Experts Offer Tips on Integrating Medical Marijuana Into Geriatric Practice
"The needs of older adults are complex and it is important for clinicians to know what their patients are using," said Dr Walter Prozialeck
Cannabis is "one of the most widely used and controversial substances worldwide."1 Although it is federally prohibited in the United States, 30 states and the District of Columbia have legalized some form of medical marijuana, and 8 states and DC have also legalized recreational marijuana for adults.2 According to the National Institute on Drug Abuse (NIDA), cannabis use in the United States has increased dramatically in the last decade from 14.5 million people (5.8% of people > 12 years of age) to 19.8 million (about 7.5%) in 2013.3
Marijuana use by older adults is also rising. A study by the National Survey of Drug Use and Health (NSDUH) found that from 2002-2014 the proportion of adults aged 50 to 64 who reported cannabis use in the past year more than tripled from 2.9% to 9.0%.4 Among adults age 65 or older, there was more than a ten-fold increase (from 0.2% to 2.1%).5 Data from a Substance Abuse and Mental Health Services Administration (SAMSHA) report reveal that as many as 132,000 older US adults use marijuana on a given day.6 Another study suggested that cannabis use among adults age 50 and above increased by 250% from 2006 to 2013.7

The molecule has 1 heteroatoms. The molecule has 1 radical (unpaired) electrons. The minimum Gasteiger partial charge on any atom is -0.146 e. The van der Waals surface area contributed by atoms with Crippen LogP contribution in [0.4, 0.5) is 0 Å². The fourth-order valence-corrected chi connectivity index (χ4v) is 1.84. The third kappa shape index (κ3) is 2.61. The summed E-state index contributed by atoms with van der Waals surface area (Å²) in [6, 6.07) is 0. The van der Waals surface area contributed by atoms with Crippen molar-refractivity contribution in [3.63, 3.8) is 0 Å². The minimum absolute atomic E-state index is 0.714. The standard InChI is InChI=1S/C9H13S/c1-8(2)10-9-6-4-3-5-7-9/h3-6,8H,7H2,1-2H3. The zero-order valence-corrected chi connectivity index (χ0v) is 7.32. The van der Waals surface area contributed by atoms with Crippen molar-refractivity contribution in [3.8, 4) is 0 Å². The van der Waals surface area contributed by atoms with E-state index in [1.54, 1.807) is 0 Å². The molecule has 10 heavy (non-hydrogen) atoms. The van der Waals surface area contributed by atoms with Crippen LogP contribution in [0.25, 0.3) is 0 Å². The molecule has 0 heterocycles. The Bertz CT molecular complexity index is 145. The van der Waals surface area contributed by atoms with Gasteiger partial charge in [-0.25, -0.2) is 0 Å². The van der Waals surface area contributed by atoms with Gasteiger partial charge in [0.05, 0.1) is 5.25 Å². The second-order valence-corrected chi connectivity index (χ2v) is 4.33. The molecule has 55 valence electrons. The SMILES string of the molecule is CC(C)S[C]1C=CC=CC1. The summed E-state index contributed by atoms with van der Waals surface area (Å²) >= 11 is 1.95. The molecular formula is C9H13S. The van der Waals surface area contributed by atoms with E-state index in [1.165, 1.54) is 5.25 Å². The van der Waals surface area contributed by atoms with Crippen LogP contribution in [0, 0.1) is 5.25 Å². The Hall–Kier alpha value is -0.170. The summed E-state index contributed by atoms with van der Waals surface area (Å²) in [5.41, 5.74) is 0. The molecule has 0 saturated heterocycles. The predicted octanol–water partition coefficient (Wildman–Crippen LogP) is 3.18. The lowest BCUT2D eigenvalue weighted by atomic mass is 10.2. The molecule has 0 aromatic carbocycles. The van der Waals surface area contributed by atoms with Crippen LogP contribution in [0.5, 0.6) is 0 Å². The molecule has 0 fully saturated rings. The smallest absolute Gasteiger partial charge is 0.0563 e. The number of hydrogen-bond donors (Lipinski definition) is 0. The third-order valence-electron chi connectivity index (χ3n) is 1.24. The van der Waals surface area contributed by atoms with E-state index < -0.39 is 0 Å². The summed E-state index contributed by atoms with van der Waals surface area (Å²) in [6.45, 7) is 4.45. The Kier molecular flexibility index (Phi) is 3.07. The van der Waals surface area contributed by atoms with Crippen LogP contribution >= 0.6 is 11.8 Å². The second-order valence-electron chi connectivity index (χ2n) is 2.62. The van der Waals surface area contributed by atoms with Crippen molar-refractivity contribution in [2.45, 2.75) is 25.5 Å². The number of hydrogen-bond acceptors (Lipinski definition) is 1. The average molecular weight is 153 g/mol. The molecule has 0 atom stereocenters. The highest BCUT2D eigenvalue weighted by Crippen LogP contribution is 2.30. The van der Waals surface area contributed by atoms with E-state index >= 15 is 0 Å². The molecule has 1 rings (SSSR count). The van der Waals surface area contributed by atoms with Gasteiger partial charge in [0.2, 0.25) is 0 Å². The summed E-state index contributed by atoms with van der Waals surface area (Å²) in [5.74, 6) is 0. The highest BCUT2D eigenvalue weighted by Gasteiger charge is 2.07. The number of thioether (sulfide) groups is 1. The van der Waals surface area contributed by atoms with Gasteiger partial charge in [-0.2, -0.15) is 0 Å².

Compared with nonmedical use only, medical use has been found to be directly associated with older age, older marijuana initiation age, disability, Medicaid status, stroke diagnosis, poor self-rated health, anxiety disorder, daily or near daily marijuana use, residing in a medical marijuana legalization state, and perceived state legalization of medical marijuana.8 Interestingly, it was inversely associated with heavy alcohol use and nonmedical use of prescription stimulants and analgesics.8
"There are many reasons for the current increase in cannabis use among older adults," said Walter Prozialeck, PhD, Professor of Pharmacology, Department of Pharmacology, Chicago College of Osteopathic Medicine, Midwestern University, Glendale, Illinois. “The needs of older adults are complex and it is important for clinicians to know what their patients are using,” he told MPR.